Updated on January 23rd, 2023 by Samuel Smith
When it comes to dividend investing, the Dividend Aristocrats are the “cream of the crop.”
The Dividend Aristocrats are a group of stocks in the S&P 500 Index, with 25+ consecutive years of dividend increases.
There are just 65 companies that have attained Dividend Aristocrat status.
As a result, it is not easy to join the Dividend Aristocrats list. With that in mind, we created a downloadable list of all 66 Dividend Aristocrats, along with important metrics like dividend yields and price-to-earnings ratios.
You can download a free copy of the Dividend Aristocrats list by clicking on the link below:
There are thousands of dividend stocks to choose from, but the Dividend Aristocrats are a unique group. The Dividend Aristocrats have profitable businesses, and the ability to grow their profits over time. This allows them to withstand recessions, and continue increasing their dividends each year.
Franklin Resources (BEN) has increased its dividend for 43 consecutive years, and the stock has a high dividend yield of 4.0%.
Franklin Resources has endured a few tough years. Still, given the company’s track record of dividend growth and current yield, Franklin Resources is an attractive stock for income investors.
Franklin Resources is an investment management company. It was founded in 1947 in New York, by Rupert H. Johnson Sr., who had previously managed a Wall Street brokerage firm. He named the company after Benjamin Franklin, the founding father who was viewed as a symbol for frugality, saving, and wise investments.
Today, Franklin Resources manages the Franklin and Templeton families of mutual funds. The company ended Q4 2022 with assets under management of $1.3 trillion. It has diversified AUM and a strong long-term performance track record.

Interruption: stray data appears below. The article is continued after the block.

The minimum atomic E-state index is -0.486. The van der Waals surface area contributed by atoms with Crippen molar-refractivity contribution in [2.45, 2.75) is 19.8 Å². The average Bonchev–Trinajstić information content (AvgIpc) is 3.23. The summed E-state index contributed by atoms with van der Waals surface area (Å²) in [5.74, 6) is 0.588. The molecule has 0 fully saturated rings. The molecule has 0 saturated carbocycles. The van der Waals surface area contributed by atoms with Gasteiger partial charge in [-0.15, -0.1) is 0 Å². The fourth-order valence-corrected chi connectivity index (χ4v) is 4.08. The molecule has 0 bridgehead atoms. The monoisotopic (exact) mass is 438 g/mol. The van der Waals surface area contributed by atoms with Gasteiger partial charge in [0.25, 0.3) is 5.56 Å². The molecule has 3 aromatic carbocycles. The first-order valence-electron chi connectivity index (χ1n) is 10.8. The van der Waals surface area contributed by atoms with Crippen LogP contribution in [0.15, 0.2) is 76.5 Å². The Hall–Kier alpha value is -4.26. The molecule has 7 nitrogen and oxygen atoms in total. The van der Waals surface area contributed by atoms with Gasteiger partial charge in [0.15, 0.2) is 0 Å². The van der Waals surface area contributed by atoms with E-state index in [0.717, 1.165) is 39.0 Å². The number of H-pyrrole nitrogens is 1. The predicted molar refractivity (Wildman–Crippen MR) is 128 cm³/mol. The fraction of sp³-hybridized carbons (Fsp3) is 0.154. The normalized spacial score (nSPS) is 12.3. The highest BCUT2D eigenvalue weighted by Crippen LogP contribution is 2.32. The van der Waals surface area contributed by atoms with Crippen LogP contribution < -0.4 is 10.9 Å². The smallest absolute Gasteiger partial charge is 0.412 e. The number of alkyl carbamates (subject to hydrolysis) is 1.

Source: Investor Presentation
The past few years have been difficult for Franklin Resources. Franklin Resources was slow to adapt to the changing environment in the asset management industry. The explosive growth in exchange-traded funds and indexing investing caught traditional mutual funds by surprise.
ETFs have become very popular with investors due in large part to their lower fees than traditional mutual funds. In response, the asset management industry has had to cut fees and commissions or risk losing client assets.
Franklin Resources has also struggled the past few years due to the broad deterioration in the global economy caused by the coronavirus pandemic, as its funds have slightly underperformed peers and benchmarks on average over the past three years.
Despite the difficult operating environment, there are reasons to be optimistic about the company’s long-term growth. First, the U.S. is an aging population. There are thousands of Baby Boomers retiring every day. Combined with rising life expectancy, there is a great need for investment planning for those in or nearing retirement.
Franklin Resources is still making investments in driving long-term earnings per share growth. This past year the company funded two acquisitions and four investments and bought back stock fairly aggressively. In particular, the company has been strategically expanding into alternative investments in order to generate an alternative growth vertical. Some of these include Legg Mason, Lexington Partners, and Alcentra.
These investments have paid off thus far as the company generated net inflows in its alternative and multi-asset categories and reduced net outflows in equities this past year.
Source: Investor Presentation
On November 1st, 2022 Franklin Resources reported results for the fourth quarter of fiscal 2022. Total assets under management equaled $1.2974 trillion, down $82.4 billion compared to last quarter, as a result of $(62.1) billion of net market charge, distributions and other, and $20.4 billion of long-term net outflows. For the quarter, operating revenue totaled $1.939 billion, down 11% year-over-year. On an adjusted basis, net income equaled $394 million or $0.78 per share compared to $416 million or $0.82 per share in Q4 2021.